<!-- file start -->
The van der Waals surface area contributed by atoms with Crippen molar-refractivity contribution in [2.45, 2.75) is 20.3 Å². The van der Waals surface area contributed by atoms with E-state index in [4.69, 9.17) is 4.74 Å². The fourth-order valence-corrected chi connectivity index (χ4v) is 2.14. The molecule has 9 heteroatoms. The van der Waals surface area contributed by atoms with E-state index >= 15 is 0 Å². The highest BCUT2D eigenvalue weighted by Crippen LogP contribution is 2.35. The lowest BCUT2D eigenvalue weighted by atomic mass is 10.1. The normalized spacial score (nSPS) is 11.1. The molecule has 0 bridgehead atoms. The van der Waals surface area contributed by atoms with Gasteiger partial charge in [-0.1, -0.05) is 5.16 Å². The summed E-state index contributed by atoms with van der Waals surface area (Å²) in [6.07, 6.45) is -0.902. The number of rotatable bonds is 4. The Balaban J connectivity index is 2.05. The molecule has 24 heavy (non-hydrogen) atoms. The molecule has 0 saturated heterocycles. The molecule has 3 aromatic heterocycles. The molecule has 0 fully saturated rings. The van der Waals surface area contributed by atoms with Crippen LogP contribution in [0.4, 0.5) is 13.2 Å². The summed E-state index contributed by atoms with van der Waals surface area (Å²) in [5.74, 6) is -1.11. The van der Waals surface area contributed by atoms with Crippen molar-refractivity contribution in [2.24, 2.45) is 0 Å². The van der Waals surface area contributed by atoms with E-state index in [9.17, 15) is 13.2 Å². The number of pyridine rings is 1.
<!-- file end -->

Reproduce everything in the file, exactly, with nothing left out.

The van der Waals surface area contributed by atoms with Crippen molar-refractivity contribution in [2.45, 2.75) is 20.3 Å². The van der Waals surface area contributed by atoms with E-state index in [4.69, 9.17) is 4.74 Å². The fourth-order valence-corrected chi connectivity index (χ4v) is 2.14. The molecule has 9 heteroatoms. The van der Waals surface area contributed by atoms with E-state index >= 15 is 0 Å². The highest BCUT2D eigenvalue weighted by Crippen LogP contribution is 2.35. The lowest BCUT2D eigenvalue weighted by atomic mass is 10.1. The normalized spacial score (nSPS) is 11.1. The molecule has 0 bridgehead atoms. The van der Waals surface area contributed by atoms with Gasteiger partial charge in [-0.1, -0.05) is 5.16 Å². The summed E-state index contributed by atoms with van der Waals surface area (Å²) in [6.07, 6.45) is -0.902. The number of rotatable bonds is 4. The Balaban J connectivity index is 2.05. The molecule has 24 heavy (non-hydrogen) atoms. The molecule has 0 saturated heterocycles. The molecule has 3 aromatic heterocycles. The molecule has 0 fully saturated rings. The van der Waals surface area contributed by atoms with Crippen LogP contribution in [0.4, 0.5) is 13.2 Å². The summed E-state index contributed by atoms with van der Waals surface area (Å²) in [5.74, 6) is -1.11. The van der Waals surface area contributed by atoms with Crippen molar-refractivity contribution in [2.24, 2.45) is 0 Å². The van der Waals surface area contributed by atoms with E-state index in [9.17, 15) is 13.2 Å². The number of pyridine rings is 1.